By Dave Ewoldt | October 17, 2011 at 05:03 PM EDT | 2 comments
Since mainstream journalists and pundits from both ends of the political spectrum can't seem to figure it out, allow me to quickly spell it out. The impetus behind the swiftly growing Occupy Wall Street movement is that corporate and other elite special interests have corrupted the government, media, and economy while looting the people, destroying the environment, and insisting the US remain on the path of exploitation and imperialism through perpetual war to keep a failing system of industrial and economic growth propped up. Anyone who deals with reality realizes this system can do nothing but fail, as it contravenes natural law--it is unsustainable--and is extremely energy intensive on a planet experiencing resource decline.
The lens I apply to this analysis is as a systems scientist, ecologist, and counselor using natural systems principles to facilitate health and well-being. I've also run for public office a couple of times, so I'm familiar with how that part of the system works as well.
I'm philosophically aligned with the October 2011 occupation of Freedom Plaza in Washington, DC "Stop the Machine, Create a New World." This occupation was well planned in advance, thus it has a coherent and comprehensive message. I strongly suggest the Occupy organizers in cities around the world adopt this core message, which can be summarized as investing in human needs and environmental protection instead of putting profit and power above people and planet. They have 15 core issues which address that, and you can read all about them at their website. What I'd like to discuss is why I think that core message is foundational to why the 99% is finally making their collective voice heard, and after participating in a few General Assemblies at Occupy Tucson, what they'd like to see happen.
Because corporate greed depends on land theft, destruction of the natural world, and exploitation of people, this is where we must start the conversation. There will be neither an economy nor jobs on a dead planet--one that has been stripped of its resources--let alone peace, justice, equity, and democracy. An inconvenient truth that Derrick Jensen points out is that we can't both consume a planet and live on it, and I don't care how "greenly" we think we're doing it. Each of us getting a bigger piece of the pie is insufficient for justice and equity as well as physically impossible.
Under the business as usual of infinite economic growth on a finite planet subject to the laws of thermodynamics, 200 species go extinct every day--global fisheries and primary forests are disappearing. While it's commonly referred to as "loss of biodiversity," what we're doing is destroying the food chain. No food chain, no food. It doesn't get much simpler than that. Unless you've figured out how to eat your stock options or stockpiles of gold, of course.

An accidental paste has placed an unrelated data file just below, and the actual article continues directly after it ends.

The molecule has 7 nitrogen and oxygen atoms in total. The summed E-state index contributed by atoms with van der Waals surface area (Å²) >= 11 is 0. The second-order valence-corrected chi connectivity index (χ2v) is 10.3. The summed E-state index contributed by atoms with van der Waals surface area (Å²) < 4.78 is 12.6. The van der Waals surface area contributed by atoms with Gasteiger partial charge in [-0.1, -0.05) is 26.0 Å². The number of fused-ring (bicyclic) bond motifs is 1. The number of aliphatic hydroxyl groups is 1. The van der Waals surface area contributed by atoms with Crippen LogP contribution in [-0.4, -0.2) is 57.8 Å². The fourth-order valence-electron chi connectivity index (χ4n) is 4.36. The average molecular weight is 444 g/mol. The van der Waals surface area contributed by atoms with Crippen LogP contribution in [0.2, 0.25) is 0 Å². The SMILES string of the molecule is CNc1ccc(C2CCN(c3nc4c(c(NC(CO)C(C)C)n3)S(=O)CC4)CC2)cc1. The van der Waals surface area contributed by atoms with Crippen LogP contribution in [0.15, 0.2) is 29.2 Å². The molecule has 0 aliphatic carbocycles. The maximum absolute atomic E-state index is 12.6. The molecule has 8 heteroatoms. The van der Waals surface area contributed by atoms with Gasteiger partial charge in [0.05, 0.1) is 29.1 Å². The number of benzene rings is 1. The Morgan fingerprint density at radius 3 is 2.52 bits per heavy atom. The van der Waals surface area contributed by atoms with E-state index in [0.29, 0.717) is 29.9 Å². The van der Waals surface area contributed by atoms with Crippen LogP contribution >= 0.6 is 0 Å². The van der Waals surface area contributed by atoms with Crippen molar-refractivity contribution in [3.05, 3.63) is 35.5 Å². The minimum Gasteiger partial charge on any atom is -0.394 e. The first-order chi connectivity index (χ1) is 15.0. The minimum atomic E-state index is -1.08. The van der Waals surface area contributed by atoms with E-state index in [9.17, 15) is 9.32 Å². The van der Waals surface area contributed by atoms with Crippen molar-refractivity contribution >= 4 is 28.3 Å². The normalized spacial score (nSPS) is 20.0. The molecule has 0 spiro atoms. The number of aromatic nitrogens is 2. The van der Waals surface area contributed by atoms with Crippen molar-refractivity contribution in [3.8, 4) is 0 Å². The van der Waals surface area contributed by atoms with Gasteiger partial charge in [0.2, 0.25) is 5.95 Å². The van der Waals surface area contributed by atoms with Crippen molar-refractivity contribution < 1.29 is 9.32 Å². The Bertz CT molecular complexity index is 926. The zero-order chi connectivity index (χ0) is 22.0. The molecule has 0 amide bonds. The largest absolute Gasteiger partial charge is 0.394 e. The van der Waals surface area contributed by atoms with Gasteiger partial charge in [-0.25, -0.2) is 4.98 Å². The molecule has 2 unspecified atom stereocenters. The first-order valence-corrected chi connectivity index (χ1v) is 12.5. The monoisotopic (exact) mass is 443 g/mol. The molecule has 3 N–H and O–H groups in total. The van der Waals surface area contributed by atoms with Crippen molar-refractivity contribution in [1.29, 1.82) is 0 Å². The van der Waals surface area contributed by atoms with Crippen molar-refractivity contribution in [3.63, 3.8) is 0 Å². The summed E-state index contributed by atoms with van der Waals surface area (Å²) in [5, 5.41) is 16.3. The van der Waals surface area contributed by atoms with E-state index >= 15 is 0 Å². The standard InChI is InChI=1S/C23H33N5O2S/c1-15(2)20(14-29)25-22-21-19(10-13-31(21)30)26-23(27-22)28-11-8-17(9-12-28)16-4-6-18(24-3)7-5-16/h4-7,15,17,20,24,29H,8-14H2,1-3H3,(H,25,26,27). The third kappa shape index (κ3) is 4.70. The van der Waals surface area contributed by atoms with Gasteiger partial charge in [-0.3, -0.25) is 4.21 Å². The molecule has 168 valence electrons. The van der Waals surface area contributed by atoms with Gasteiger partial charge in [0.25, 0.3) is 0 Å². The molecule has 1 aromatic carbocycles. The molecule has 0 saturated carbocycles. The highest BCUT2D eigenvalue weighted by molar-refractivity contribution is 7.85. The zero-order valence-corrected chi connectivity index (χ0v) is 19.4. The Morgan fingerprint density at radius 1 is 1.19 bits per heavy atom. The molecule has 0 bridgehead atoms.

Plus, the industrial system run by elite hierarchies that we're slaves to murders tens of thousands of humans every day as well through war, poverty, starvation, and withholding health care. Further, our legal system will not hold them accountable, and is in fact setup to protect this system. Since destroying the land base is suicidal, we need a new system of governance.
Because a living planet is necessary for our future, governance must become based on an Earth jurisprudence. This is the foundation for sustainability. This would be a true revolution, not mere reform to make the system a little less deadly. But it will not be a revolution in the common sense of the word.
I mean, overthrow the US government? As Jensen again correctly points out, our government has already been overthrown by Exxon Mobil, Citibank, Goldman Sachs, and Wal-mart et.al. The corporate state is what we must overthrow. And allow me to be presumptuous enough to speak for this movement and ask the police, as members of the disappearing working class whose mortgages are also underwater, to join us. As a protest sign in New York pointed out, they're only one layoff away from joining us anyway.
We must remember the job of the police is to protect the people from sociopaths. So, the question we must ask is Why don't they protect us from the rich sociopaths? From the corporations who have gamed the system such that sociopathic conduct is put on a pedestal and codified in law? Why don't the police protect the Appalachian Mountains from Massey Energy? Why don't the police protect the Ogallala Aquifer from the XL Pipeline? These are crimes against humanity that are occurring with impunity today.
Ok, so here's the bottom line from my perspective, and, I think, the perspective of all living organisms. We must come to understand and accept that true justice is not possible without sustainability, and without justice there will be no peace. Through decades of research and activism, my wife Allison and I have woven together a systemic process that can lead us in the direction of a sustainable future through the organization--Coalitions of Mutual Endeavor--whose website you're currently visiting.
If you're interested in building the critical mass necessary for effective action, in creating a sustainable future--meaning one based on ecological wisdom, social justice, economic equity, and participatory democracy--then join us! Let's talk.
And then, let's get busy. Instead of being a mere critique of all that's wrong, we can provide the 99% with something they can really sink their teeth into that focuses on what we want and how we intend to get it.